John Sinibaldi

John Sinibaldi

Inducted in 1997 for Veteran Road & Track Competitor (Pre-1945)

Born:  October 2, 1913.   Died:  January 10, 2006

John Sinibaldi of Union City, N.J., competed in the 1932 Los Angeles Olympics, the final road race held as an individual time trial, and the 1936 Berlin Olympics where the massed-start road race was introduced in the quadrennial Games. Over his racing career from 1928 to 2005, the New Jersey native won 18 national age-group titles.

John Sinibaldi 1930

John Sinibaldi & Mike Bittrito

In his prime Sinibaldi stood 6 feet and weighed 200 pounds. He worked 10-hour days as a sheet-metal mechanic and trained after work and on weekends, riding one-speed steel bicycle frames made in local bike shops. The 1932 Olympics took place during the Great Depression so severe that the Amateur Bicycle League of America (predecessor to USA Cycling) suspended national championships between 1931 and 1934 in order to allocate funds to send riders to the LA Olympics. Other countries were also hard pressed―only 11 countries entered riders compared with 20 countries in the two previous Games.

Sinibaldi won the New Jersey state trials of a 100-kilometer individual time trial and made the four-rider national road team. When he traveled west on the train from New Jersey to Los Angeles, he sat up the whole way for four days because he didn’t have the extra money for a bed in the sleeper car.

In the LA Olympics road race along a highway hugging the hilly, windblown Pacific coastline, Sinibaldi pedaled his bicycle with a one-speed fixed gear, which didn’t allow coasting, while European riders had one-speed bicycles equipped with a freewheel, which allowed for coasting and permitted them to descend faster down steep hills. Sinibaldi finished 29th of 33 riders and was determined to improve.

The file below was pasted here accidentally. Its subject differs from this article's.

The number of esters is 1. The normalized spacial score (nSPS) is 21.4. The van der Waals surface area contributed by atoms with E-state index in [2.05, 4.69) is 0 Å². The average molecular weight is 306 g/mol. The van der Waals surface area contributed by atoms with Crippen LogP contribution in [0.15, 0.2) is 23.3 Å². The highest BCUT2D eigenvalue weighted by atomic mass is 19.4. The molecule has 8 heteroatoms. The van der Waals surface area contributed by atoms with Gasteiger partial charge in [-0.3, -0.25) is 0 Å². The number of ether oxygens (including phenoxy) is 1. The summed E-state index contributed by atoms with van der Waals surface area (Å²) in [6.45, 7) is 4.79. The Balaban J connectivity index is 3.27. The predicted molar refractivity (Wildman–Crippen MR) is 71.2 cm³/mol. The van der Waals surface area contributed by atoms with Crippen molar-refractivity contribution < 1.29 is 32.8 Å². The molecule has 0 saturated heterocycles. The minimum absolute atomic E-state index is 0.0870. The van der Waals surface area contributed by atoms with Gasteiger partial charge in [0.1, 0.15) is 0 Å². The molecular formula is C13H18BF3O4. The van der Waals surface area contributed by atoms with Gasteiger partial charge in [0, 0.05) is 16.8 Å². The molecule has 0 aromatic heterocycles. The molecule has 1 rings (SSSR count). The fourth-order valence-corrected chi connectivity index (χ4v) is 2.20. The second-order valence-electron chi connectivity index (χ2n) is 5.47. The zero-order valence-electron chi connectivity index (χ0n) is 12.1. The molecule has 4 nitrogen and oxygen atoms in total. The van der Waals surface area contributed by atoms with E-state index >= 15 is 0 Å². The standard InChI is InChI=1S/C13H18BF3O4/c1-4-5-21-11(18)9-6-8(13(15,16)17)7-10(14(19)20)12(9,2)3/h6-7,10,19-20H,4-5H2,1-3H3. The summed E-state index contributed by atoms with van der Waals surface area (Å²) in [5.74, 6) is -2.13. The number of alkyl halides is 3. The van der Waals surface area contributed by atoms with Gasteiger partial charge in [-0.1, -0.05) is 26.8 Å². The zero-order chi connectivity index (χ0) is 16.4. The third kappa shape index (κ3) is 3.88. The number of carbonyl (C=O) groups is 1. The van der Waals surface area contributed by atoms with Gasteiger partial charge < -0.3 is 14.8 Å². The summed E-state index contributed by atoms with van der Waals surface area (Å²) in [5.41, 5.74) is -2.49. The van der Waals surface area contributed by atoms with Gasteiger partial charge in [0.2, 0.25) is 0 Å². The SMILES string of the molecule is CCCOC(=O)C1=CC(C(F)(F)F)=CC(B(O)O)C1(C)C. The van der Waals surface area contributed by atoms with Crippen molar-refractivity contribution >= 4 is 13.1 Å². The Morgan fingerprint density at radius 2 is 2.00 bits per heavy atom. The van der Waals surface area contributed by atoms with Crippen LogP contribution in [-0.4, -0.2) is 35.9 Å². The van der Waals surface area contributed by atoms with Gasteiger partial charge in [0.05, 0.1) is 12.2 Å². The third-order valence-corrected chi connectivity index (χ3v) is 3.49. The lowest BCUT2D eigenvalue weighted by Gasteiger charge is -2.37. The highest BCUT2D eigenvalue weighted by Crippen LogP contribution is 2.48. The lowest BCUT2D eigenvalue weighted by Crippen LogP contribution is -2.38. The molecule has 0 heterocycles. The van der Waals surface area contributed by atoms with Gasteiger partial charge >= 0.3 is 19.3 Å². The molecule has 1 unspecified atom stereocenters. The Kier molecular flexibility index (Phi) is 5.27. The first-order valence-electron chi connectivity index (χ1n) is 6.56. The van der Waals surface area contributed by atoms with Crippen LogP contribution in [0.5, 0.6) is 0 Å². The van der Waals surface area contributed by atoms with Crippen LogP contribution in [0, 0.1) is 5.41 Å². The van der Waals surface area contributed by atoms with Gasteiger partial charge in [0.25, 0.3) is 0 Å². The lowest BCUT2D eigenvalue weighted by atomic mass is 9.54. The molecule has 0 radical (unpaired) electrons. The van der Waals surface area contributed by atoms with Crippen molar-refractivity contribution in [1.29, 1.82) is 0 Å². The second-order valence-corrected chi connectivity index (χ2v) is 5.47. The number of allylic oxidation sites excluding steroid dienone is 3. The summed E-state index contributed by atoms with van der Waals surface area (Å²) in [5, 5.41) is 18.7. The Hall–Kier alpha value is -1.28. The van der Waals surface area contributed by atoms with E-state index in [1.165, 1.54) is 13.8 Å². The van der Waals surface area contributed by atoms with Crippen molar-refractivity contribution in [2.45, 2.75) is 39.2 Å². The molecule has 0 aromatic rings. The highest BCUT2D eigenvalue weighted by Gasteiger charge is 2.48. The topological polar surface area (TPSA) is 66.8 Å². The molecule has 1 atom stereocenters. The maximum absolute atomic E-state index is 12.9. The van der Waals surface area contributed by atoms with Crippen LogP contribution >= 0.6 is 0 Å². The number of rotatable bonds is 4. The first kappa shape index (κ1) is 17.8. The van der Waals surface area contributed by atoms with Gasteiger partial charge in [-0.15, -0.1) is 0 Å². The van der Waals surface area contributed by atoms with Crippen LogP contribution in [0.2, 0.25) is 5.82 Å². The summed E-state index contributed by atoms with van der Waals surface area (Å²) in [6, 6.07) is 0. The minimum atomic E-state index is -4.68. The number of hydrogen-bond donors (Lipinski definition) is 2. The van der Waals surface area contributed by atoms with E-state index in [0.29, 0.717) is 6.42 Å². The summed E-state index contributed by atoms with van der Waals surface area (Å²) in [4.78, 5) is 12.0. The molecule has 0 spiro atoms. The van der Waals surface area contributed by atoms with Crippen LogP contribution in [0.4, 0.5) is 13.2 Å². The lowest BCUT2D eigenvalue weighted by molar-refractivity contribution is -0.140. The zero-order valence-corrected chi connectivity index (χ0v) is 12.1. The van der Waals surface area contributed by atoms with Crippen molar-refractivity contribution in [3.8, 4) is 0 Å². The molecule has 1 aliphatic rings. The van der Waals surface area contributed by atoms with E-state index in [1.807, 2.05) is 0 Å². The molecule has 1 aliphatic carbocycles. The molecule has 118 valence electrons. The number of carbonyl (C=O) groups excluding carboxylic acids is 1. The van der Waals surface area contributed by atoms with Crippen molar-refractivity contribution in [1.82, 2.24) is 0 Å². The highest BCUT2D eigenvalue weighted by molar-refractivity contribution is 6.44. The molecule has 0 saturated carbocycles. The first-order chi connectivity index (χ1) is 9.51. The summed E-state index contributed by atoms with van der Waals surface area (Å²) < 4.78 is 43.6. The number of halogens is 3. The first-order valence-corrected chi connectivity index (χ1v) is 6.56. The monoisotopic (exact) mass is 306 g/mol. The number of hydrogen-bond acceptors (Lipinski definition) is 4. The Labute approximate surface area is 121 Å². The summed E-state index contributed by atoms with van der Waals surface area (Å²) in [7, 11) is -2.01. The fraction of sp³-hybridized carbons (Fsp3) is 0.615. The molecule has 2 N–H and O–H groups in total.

John Sinibaldi and team mates

1936 Olympics

The next year, however, he fell on a training ride and separated three vertebrae. He underwent experimental surgery in which bone from his left shin was implanted to fuse the vertebrae. After recovery, he resumed training and racing. In June 1935, he won a 100-kilometer time trial in Paterson, N.J., setting a new national record for 60 miles, in 2:35:06.

He made the team for the Berlin Olympics where 100 cyclists from 20 countries started in a peloton mixing riders like Sinibaldi on one-speed fixed gears and others with derailleurs. Sinibaldi fell four times and finished 47th. World War II cancelled the next two Olympics. 

He resumed racing in 1975, quickly picking up where he left off. Over the course of the next 30 years, he won hundreds of local and state age-group races, and 18 national age-group championships, and remained an ambassador for age-group cyclists until his passing at age 92.

John Sinibaldi, Jr. provided a link to his father’s scrapbook from the 1930’s which has been digitized. It includes images o several other Hall of Fame inductees including Joe Kopsky and Jack Simes II.  The scrapbook can be found at:

( Biography text courtesy of Peter Joffre Nye and John Sinibaldi, Jr.)